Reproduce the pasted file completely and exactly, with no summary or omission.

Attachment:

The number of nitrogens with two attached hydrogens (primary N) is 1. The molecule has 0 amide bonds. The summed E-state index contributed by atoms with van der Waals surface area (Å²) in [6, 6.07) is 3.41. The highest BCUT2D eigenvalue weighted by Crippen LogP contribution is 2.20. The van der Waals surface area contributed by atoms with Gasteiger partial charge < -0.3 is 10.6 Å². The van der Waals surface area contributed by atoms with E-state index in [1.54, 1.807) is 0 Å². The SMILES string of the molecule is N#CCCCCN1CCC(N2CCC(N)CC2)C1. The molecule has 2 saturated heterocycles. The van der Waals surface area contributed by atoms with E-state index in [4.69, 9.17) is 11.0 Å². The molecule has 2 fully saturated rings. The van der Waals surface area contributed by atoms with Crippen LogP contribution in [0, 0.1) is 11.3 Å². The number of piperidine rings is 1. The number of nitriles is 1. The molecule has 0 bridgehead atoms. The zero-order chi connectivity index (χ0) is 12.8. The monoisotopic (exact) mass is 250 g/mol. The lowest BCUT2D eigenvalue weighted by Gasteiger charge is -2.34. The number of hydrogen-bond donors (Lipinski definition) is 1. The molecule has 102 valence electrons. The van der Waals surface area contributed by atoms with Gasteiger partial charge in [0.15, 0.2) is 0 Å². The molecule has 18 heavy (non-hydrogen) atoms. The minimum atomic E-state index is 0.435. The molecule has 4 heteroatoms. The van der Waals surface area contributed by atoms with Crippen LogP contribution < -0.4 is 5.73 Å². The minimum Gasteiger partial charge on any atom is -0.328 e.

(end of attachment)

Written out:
The number of nitrogens with two attached hydrogens (primary N) is 1. The molecule has 0 amide bonds. The summed E-state index contributed by atoms with van der Waals surface area (Å²) in [6, 6.07) is 3.41. The highest BCUT2D eigenvalue weighted by Crippen LogP contribution is 2.20. The van der Waals surface area contributed by atoms with Gasteiger partial charge < -0.3 is 10.6 Å². The van der Waals surface area contributed by atoms with E-state index in [1.54, 1.807) is 0 Å². The SMILES string of the molecule is N#CCCCCN1CCC(N2CCC(N)CC2)C1. The molecule has 2 saturated heterocycles. The van der Waals surface area contributed by atoms with E-state index in [4.69, 9.17) is 11.0 Å². The molecule has 2 fully saturated rings. The van der Waals surface area contributed by atoms with Crippen LogP contribution in [0, 0.1) is 11.3 Å². The number of piperidine rings is 1. The number of nitriles is 1. The molecule has 0 bridgehead atoms. The zero-order chi connectivity index (χ0) is 12.8. The monoisotopic (exact) mass is 250 g/mol. The lowest BCUT2D eigenvalue weighted by Gasteiger charge is -2.34. The number of hydrogen-bond donors (Lipinski definition) is 1. The molecule has 102 valence electrons. The van der Waals surface area contributed by atoms with Gasteiger partial charge in [0.15, 0.2) is 0 Å². The molecule has 18 heavy (non-hydrogen) atoms. The minimum atomic E-state index is 0.435. The molecule has 4 heteroatoms. The van der Waals surface area contributed by atoms with Crippen LogP contribution < -0.4 is 5.73 Å². The minimum Gasteiger partial charge on any atom is -0.328 e.